Barbecue is old news, gaining relevance the minute somebody accidentally left prehistoric roadkill too near the community fire pit.
So, what's next for barbecue?
One Oklahoma restaurant is doing its best to stretch the boundaries of its smoker.
At Iron Starr Urban Bar-B-Q, barbecue is made fresh daily, but the chefs never quit examining its potential.
Consider our old friend, the club sandwich: bacon, turkey, roast beef, cheese, lettuce and tomato with mayonnaise on toast — double-decker style.
Layer that template over a barbecue menu and right away you see the possibilities with smoked turkey and brisket. Chop the brisket to avoid a wrestling match in your mouth, keep the bacon, add two kinds of cheese, fuse barbecue sauce with homemade mayonnaise for the resulting barbecue aioli, toss a couple of slices of Texas toast on the grill and you've got May's Sandwich of the Month, The BBQ Club.
The restaurants Keith and Heather Paul maintain through A Good Egg Dining Group are all innovative on some level. Cheever's Cafe, Red PrimeSteak, Market C and POPS all offer a little more than standard fare.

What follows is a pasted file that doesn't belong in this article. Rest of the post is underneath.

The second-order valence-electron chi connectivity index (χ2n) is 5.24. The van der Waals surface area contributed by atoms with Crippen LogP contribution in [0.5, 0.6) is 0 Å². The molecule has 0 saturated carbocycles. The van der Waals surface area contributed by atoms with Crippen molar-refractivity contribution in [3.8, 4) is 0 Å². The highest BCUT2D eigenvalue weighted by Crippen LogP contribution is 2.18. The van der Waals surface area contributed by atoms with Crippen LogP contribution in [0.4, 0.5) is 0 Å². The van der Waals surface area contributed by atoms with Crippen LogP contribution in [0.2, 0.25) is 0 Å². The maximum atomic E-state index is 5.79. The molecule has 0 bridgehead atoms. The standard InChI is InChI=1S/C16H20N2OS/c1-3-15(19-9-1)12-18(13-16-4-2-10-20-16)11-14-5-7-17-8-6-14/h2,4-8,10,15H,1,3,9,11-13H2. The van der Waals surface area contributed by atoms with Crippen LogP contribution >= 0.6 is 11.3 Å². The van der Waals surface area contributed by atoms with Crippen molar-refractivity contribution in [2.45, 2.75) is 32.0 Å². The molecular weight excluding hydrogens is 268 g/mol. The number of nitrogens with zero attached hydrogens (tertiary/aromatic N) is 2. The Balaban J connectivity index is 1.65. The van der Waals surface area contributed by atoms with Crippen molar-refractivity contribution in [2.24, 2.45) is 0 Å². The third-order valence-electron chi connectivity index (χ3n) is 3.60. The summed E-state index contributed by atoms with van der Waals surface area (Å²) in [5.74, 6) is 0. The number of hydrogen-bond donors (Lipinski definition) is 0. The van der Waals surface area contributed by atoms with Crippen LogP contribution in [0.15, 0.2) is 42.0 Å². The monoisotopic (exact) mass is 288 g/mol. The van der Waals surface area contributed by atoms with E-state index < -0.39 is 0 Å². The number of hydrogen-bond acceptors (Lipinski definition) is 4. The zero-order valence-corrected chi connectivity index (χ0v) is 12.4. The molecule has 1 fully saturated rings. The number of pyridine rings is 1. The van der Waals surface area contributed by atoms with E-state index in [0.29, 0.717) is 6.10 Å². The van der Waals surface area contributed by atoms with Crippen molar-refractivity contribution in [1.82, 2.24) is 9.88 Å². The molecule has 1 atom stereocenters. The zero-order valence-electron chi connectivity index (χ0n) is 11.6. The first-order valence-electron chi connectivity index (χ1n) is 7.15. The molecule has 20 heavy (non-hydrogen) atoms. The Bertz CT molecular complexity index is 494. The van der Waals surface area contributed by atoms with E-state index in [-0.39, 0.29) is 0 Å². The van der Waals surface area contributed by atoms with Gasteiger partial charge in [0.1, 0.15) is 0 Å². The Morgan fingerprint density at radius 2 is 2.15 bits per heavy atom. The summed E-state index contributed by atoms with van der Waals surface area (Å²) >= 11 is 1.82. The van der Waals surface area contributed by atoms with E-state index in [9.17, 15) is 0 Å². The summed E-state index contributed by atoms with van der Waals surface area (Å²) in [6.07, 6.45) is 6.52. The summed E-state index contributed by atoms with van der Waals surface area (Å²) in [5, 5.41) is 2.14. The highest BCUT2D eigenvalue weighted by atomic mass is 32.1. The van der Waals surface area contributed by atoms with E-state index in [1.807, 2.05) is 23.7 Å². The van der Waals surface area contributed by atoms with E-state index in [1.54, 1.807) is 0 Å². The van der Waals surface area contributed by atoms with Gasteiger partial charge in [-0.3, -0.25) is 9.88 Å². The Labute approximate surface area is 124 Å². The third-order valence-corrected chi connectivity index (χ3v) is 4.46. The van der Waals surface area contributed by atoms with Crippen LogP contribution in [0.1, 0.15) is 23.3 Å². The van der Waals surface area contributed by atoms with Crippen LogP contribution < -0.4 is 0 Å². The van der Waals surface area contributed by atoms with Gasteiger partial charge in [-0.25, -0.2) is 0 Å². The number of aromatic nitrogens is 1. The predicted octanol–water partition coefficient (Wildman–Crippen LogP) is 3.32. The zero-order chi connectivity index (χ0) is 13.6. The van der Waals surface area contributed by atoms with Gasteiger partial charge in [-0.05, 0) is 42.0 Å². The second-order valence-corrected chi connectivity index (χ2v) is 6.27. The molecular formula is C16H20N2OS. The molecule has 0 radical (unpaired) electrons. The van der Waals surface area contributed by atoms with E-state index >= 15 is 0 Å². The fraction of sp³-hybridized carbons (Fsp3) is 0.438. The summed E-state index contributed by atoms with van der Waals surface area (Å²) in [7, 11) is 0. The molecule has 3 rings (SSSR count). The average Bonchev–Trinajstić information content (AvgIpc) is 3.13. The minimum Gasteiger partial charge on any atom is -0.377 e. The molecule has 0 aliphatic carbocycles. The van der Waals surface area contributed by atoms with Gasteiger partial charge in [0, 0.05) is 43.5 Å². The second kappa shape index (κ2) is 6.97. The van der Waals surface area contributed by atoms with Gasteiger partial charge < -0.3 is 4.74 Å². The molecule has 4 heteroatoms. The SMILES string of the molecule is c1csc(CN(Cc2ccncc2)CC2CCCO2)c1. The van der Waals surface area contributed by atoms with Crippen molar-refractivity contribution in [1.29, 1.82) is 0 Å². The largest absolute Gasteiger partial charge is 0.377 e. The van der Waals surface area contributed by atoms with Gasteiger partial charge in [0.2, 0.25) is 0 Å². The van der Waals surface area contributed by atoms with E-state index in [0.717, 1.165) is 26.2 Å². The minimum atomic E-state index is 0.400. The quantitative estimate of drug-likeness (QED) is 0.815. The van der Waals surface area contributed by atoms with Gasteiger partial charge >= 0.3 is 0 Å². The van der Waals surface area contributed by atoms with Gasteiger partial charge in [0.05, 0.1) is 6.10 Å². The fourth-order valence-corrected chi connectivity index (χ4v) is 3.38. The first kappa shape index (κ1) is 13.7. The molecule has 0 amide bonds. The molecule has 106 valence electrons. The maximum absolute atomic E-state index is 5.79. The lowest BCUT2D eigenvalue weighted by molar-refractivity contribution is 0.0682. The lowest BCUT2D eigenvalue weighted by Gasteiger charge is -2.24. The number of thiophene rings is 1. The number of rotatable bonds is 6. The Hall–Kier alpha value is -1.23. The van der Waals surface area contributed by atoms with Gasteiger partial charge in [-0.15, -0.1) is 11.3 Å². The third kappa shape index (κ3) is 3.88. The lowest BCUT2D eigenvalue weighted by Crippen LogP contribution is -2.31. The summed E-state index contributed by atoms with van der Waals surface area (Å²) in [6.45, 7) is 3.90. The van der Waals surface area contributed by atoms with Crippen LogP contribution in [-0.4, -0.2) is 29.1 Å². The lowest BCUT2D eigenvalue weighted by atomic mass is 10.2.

But Iron Starr is redefining barbecue.
Keith Paul grew up in Fort Worth, eating the same barbecue we all love. But as a chef and restaurateur, he's motivated to more than just follow the familiar path.
"It's about trying to do things to stand out from the norm," he said. "We're trying to elevate things here, but it starts with the best possible ingredients."
So, Iron Starr isn't satisfied serving mac and cheese from a box, baked beans from a can or french fries from a freezer. While there's no sin committed by those who do, Iron Starr simply is a little more ambitious. That can be a sink-or-swim risk for an establishment.
But when you serve a fancy mac and cheese that develops a cult following, knee-weakening cornbread, whole batter-fried okra and homemade pickles, the upside is hard to miss.
That said, Iron Starr doesn't forget barbecue is king.
Whether it's smoked, rubbed or sauced by a Kansas City Barbecue Society-certified pit-master, your Uncle Cleetus or chef Jose Barrios at Iron Starr, barbecue is comfort food.
By making a club sandwich out of it, isn't Iron Starr simply doubling your comfort? Try a BBQ Club for yourself to decide.
Oklahoma City: 524-5925